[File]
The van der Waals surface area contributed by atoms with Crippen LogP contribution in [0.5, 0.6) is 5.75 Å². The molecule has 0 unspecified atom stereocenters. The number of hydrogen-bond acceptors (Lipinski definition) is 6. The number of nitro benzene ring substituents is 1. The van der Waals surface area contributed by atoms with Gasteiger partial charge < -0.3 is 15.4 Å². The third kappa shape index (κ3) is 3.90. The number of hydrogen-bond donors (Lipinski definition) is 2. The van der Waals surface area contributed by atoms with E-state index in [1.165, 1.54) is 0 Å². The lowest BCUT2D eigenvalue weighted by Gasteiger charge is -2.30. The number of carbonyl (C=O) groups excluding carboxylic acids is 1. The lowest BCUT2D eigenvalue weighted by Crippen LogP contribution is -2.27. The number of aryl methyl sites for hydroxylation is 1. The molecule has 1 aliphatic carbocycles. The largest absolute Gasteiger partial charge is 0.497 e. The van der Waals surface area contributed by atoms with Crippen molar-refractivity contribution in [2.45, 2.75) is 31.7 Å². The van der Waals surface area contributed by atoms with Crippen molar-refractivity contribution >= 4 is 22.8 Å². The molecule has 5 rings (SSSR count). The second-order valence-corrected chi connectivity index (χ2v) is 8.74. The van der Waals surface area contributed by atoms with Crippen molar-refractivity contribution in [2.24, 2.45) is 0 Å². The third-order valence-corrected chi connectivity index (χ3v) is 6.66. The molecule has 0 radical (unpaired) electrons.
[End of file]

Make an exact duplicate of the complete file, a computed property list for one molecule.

The van der Waals surface area contributed by atoms with Crippen LogP contribution in [0.5, 0.6) is 5.75 Å². The molecule has 0 unspecified atom stereocenters. The number of hydrogen-bond acceptors (Lipinski definition) is 6. The number of nitro benzene ring substituents is 1. The van der Waals surface area contributed by atoms with Gasteiger partial charge < -0.3 is 15.4 Å². The third kappa shape index (κ3) is 3.90. The number of hydrogen-bond donors (Lipinski definition) is 2. The van der Waals surface area contributed by atoms with E-state index in [1.165, 1.54) is 0 Å². The lowest BCUT2D eigenvalue weighted by Gasteiger charge is -2.30. The number of carbonyl (C=O) groups excluding carboxylic acids is 1. The lowest BCUT2D eigenvalue weighted by Crippen LogP contribution is -2.27. The number of aryl methyl sites for hydroxylation is 1. The molecule has 1 aliphatic carbocycles. The largest absolute Gasteiger partial charge is 0.497 e. The van der Waals surface area contributed by atoms with Crippen molar-refractivity contribution in [2.45, 2.75) is 31.7 Å². The van der Waals surface area contributed by atoms with Crippen molar-refractivity contribution >= 4 is 22.8 Å². The molecule has 5 rings (SSSR count). The second-order valence-corrected chi connectivity index (χ2v) is 8.74. The van der Waals surface area contributed by atoms with Crippen molar-refractivity contribution in [2.24, 2.45) is 0 Å². The third-order valence-corrected chi connectivity index (χ3v) is 6.66. The molecule has 0 radical (unpaired) electrons.